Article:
Going from the sublime to the mundane, the fifth official match on the card was given a paltry four minutes, so, like the women who went before them, there was no real time to make an impact or tell a coherent story to draw the fans in. The same, however, couldn’t be said for the second Money in the Bank match of the night.
The RAW before the PPV, there was a match between Edge and Orton to hype this bout. Orton pinned Edge and then Jericho ran in and landed a Codebreaker on him. At the same time, Evan Bourne appeared and spin-kicked Orton in the face. The youngster then went up to hit his Shooting-Star Press… ONLY FOR ORTON TO COUNTER IT INTO AN RKO MID-MOVE!! It was simply amazing to see and one of those rewind-rewind-rewind spots you could watch forever.
This added a lot of hype to the MitB Match as there were potentially three or four legitimate contenders for victory and all eight men didn’t disappoint. Highlights include Evan getting revenge on Orton (when Randy hits another RKO, Bourne lands Airbourne straight away, leaving Orton no time to get back up), the standard multiple-people-on-the-ladder situation and a VERY popular winner at the end. Just in case you’ve been living under a rock for the last six months, I’ll just say that I thought it was “awesome.”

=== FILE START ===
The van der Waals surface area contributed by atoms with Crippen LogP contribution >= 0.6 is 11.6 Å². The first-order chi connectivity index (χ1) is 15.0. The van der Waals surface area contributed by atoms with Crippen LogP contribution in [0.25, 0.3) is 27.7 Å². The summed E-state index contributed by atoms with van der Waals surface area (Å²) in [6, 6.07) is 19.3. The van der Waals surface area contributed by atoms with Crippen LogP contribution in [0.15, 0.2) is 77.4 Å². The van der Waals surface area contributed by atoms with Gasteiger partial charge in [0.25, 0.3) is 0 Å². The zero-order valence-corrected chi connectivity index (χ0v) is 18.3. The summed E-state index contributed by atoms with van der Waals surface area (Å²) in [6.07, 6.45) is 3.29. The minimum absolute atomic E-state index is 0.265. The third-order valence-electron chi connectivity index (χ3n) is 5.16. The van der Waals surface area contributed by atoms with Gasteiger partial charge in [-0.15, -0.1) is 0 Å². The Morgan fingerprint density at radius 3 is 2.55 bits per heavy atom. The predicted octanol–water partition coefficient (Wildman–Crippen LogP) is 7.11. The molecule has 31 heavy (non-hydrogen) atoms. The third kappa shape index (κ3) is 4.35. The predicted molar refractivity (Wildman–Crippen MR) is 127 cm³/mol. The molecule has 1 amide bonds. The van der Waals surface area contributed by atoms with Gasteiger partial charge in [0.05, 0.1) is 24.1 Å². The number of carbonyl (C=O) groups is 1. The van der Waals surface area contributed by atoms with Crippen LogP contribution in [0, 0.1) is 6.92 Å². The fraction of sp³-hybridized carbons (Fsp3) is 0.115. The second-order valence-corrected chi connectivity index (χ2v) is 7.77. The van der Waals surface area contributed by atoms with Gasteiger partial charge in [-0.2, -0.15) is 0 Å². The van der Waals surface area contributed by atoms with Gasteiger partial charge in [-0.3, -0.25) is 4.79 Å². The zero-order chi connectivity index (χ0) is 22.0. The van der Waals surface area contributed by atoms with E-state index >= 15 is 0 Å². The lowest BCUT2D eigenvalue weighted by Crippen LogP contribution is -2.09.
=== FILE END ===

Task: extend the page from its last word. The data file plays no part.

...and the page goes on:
Very little could’ve followed such a great outing, especially with such a popular result, so it’s no surprise that Cena v Sheamus proved to be a mild letdown. The focus was more on what would Nexus do rather than the match itself, while the Steel Cage setting seemed to limit the two wrestlers. Add in that it followed a much more exciting stipulation and you had, despite the best efforts of both guys, with a flat end to a mostly enjoyable PPV.